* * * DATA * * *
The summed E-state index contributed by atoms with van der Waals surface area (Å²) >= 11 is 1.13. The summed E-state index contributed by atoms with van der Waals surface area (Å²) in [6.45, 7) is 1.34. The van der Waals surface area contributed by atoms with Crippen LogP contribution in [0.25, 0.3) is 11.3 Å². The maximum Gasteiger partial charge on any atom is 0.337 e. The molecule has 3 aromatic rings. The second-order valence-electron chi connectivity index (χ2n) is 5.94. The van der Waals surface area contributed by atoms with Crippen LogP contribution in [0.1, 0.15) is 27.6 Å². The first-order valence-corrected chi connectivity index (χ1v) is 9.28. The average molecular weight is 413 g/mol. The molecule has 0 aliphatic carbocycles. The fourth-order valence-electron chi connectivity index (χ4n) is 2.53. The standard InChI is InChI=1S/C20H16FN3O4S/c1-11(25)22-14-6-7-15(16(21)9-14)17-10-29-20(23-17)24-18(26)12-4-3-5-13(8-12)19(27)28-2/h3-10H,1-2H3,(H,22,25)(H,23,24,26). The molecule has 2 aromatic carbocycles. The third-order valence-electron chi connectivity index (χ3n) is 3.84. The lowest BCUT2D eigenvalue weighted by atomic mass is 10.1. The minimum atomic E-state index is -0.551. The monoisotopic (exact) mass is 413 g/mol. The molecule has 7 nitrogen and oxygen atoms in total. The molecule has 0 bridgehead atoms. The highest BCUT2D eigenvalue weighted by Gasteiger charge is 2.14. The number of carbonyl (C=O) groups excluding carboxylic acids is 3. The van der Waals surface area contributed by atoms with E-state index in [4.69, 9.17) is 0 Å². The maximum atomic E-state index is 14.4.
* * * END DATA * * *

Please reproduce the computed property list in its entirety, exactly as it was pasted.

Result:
The summed E-state index contributed by atoms with van der Waals surface area (Å²) >= 11 is 1.13. The summed E-state index contributed by atoms with van der Waals surface area (Å²) in [6.45, 7) is 1.34. The van der Waals surface area contributed by atoms with Crippen LogP contribution in [0.25, 0.3) is 11.3 Å². The maximum Gasteiger partial charge on any atom is 0.337 e. The molecule has 3 aromatic rings. The second-order valence-electron chi connectivity index (χ2n) is 5.94. The van der Waals surface area contributed by atoms with Crippen LogP contribution in [0.1, 0.15) is 27.6 Å². The first-order valence-corrected chi connectivity index (χ1v) is 9.28. The average molecular weight is 413 g/mol. The molecule has 0 aliphatic carbocycles. The fourth-order valence-electron chi connectivity index (χ4n) is 2.53. The standard InChI is InChI=1S/C20H16FN3O4S/c1-11(25)22-14-6-7-15(16(21)9-14)17-10-29-20(23-17)24-18(26)12-4-3-5-13(8-12)19(27)28-2/h3-10H,1-2H3,(H,22,25)(H,23,24,26). The molecule has 2 aromatic carbocycles. The third-order valence-electron chi connectivity index (χ3n) is 3.84. The lowest BCUT2D eigenvalue weighted by atomic mass is 10.1. The minimum atomic E-state index is -0.551. The monoisotopic (exact) mass is 413 g/mol. The molecule has 7 nitrogen and oxygen atoms in total. The molecule has 0 bridgehead atoms. The highest BCUT2D eigenvalue weighted by Gasteiger charge is 2.14. The number of carbonyl (C=O) groups excluding carboxylic acids is 3. The van der Waals surface area contributed by atoms with E-state index in [4.69, 9.17) is 0 Å². The maximum atomic E-state index is 14.4.